"To understand the reason for this obstinacy in a people that historically has mostly been known for its lack of passion and its willingness to adapt, you must understand then in Denmark nationalism takes the shape of moralism.
In a world where almost all nations are bigger than Denmark with its number of inhabitants that is only half of that of London how do you compete? How do you become visible on the world map?
By claiming you belong to another world, that of moral superiority. Big is bad and small is good, you claim. You celebrate David as the symbol of your small nation and take on the rest of the world as if it was a kind of Goliath. It is not your contribution to the world that singles you out, it is your resistance to the world, the stones you throw at it" (1).
Back to the novel, we are shown that drowning is at the back of everyone's mind, whether in peacetime or war: "Every sailor knows this bitter feeling: the coast is near, but you'll never reach it. Is there anything more heartbreaking than drowning in sight of land? Is there a single one of us who hasn't at least once felt haunted by the fear of slipping away within sight of a safe haven?...Every terror needs a yardstick, and surely the yardstick for the unknown is the known?"
As the people recover from their familial losses, they gain in other ways. Marstal changes, and even the personality of the town is altered by the sea. The losses from war aren't always physical, as Jensen shows clearly by even considering the economic conditions of the town.
I think I had two favorite aspects of the story, as well as a special fondness for Laurids and his son Albert. The family line that is conveyed, with the lineage that is similar enough to feel related even if they hardly know each other, owes its success to the writer's skill of somehow incorporating DNA into the text. Without telling the reader outright, one can sense the hereditary gifts (and faults) from father to son.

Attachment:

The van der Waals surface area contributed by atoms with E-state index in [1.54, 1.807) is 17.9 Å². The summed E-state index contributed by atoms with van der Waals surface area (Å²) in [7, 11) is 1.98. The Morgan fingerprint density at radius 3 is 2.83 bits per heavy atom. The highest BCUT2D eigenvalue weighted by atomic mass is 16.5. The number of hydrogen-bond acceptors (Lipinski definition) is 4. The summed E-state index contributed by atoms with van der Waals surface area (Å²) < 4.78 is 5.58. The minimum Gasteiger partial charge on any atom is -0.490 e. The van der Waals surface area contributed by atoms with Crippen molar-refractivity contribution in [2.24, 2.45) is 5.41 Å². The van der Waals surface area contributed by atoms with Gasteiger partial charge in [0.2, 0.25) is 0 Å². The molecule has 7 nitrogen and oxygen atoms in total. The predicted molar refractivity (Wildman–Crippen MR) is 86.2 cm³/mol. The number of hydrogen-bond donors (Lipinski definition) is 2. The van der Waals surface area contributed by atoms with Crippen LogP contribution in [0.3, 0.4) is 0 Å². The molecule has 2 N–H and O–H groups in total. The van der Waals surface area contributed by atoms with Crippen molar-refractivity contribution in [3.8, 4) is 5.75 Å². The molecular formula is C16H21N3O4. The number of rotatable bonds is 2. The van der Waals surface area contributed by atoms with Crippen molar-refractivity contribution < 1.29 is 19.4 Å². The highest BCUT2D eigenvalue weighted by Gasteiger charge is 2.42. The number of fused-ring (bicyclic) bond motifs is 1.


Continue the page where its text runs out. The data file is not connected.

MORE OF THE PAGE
The other draw of the story is the writing itself--fast-paced, lean, yet incredibly descriptive and atmospheric. In some points you pause to reread a well-worded passage. For example, one sentence knocked me out..."their blue faces made them look like mermen born of the boiling foam." It felt poetic, and stuck in my head, until the point I thought the line was almost too perfect and alliterative. Yet gorgeous metaphors like that appear throughout, without being too precious. The locations too, from Australia to Samoa, Hawaii to the Caribbean and back to Marstal, feature realistic portrayals of ship life and the arduous journeys.
In an interview in World Literature Today, Jensen stated one purpose to the book for the city of Marstal today. "...for the widows of Marstal whose husbands were lost at sea, there was never an ending. No burial, no ritual of saying goodbye--like a sentence without a period. I felt like I was finally providing an ending to their story, bringing the dead back home and burying them. I was constructing a symbolic or metaphorical cemetary" (2).
For those ready to read this, it may be helpful to take note of a few of the names early on...the men who are captured by Germany and the boys in school in Marstal. They reappear. And don't let the large size of the book overwhelm you; the brisk storyline builds to a roaring adventure quickly and keeps it up.
One last note should address the beauty of the book itself, from the font and page numbers to the subtle graphics and monochrome color scheme. Everything about it feels classy, and this is one book I'm not lending out.